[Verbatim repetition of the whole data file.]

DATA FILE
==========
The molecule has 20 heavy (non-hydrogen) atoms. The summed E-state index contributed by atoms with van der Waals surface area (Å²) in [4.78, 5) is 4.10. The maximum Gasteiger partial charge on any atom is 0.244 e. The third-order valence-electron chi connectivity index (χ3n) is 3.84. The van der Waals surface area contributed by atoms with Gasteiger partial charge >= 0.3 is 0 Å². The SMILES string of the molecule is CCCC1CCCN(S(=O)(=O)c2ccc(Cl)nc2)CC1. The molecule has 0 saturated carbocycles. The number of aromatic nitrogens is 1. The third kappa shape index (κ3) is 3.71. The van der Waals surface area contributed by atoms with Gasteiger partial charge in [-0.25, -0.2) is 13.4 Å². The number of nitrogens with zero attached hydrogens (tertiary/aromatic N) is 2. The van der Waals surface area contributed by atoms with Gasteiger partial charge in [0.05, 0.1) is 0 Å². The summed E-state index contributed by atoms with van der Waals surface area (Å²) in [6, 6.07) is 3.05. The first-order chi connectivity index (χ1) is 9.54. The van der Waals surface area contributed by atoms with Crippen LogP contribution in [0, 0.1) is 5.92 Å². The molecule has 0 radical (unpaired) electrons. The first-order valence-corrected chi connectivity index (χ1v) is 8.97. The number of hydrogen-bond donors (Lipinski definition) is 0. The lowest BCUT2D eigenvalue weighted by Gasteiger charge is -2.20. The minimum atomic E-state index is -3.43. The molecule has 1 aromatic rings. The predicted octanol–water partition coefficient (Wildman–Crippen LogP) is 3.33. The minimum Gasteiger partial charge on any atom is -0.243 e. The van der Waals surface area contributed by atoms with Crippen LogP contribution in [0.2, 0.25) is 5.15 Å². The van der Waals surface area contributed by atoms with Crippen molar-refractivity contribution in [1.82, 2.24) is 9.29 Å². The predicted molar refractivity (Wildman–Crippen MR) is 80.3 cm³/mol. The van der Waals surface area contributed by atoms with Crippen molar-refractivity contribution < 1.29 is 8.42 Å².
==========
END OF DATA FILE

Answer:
The molecule has 20 heavy (non-hydrogen) atoms. The summed E-state index contributed by atoms with van der Waals surface area (Å²) in [4.78, 5) is 4.10. The maximum Gasteiger partial charge on any atom is 0.244 e. The third-order valence-electron chi connectivity index (χ3n) is 3.84. The van der Waals surface area contributed by atoms with Gasteiger partial charge >= 0.3 is 0 Å². The SMILES string of the molecule is CCCC1CCCN(S(=O)(=O)c2ccc(Cl)nc2)CC1. The molecule has 0 saturated carbocycles. The number of aromatic nitrogens is 1. The third kappa shape index (κ3) is 3.71. The van der Waals surface area contributed by atoms with Gasteiger partial charge in [-0.25, -0.2) is 13.4 Å². The number of nitrogens with zero attached hydrogens (tertiary/aromatic N) is 2. The van der Waals surface area contributed by atoms with Gasteiger partial charge in [0.05, 0.1) is 0 Å². The summed E-state index contributed by atoms with van der Waals surface area (Å²) in [6, 6.07) is 3.05. The first-order chi connectivity index (χ1) is 9.54. The van der Waals surface area contributed by atoms with Crippen LogP contribution in [0, 0.1) is 5.92 Å². The molecule has 0 radical (unpaired) electrons. The first-order valence-corrected chi connectivity index (χ1v) is 8.97. The number of hydrogen-bond donors (Lipinski definition) is 0. The lowest BCUT2D eigenvalue weighted by Gasteiger charge is -2.20. The minimum atomic E-state index is -3.43. The molecule has 1 aromatic rings. The predicted octanol–water partition coefficient (Wildman–Crippen LogP) is 3.33. The minimum Gasteiger partial charge on any atom is -0.243 e. The van der Waals surface area contributed by atoms with Crippen LogP contribution in [0.2, 0.25) is 5.15 Å². The van der Waals surface area contributed by atoms with Crippen molar-refractivity contribution in [1.82, 2.24) is 9.29 Å². The predicted molar refractivity (Wildman–Crippen MR) is 80.3 cm³/mol. The van der Waals surface area contributed by atoms with Crippen molar-refractivity contribution < 1.29 is 8.42 Å².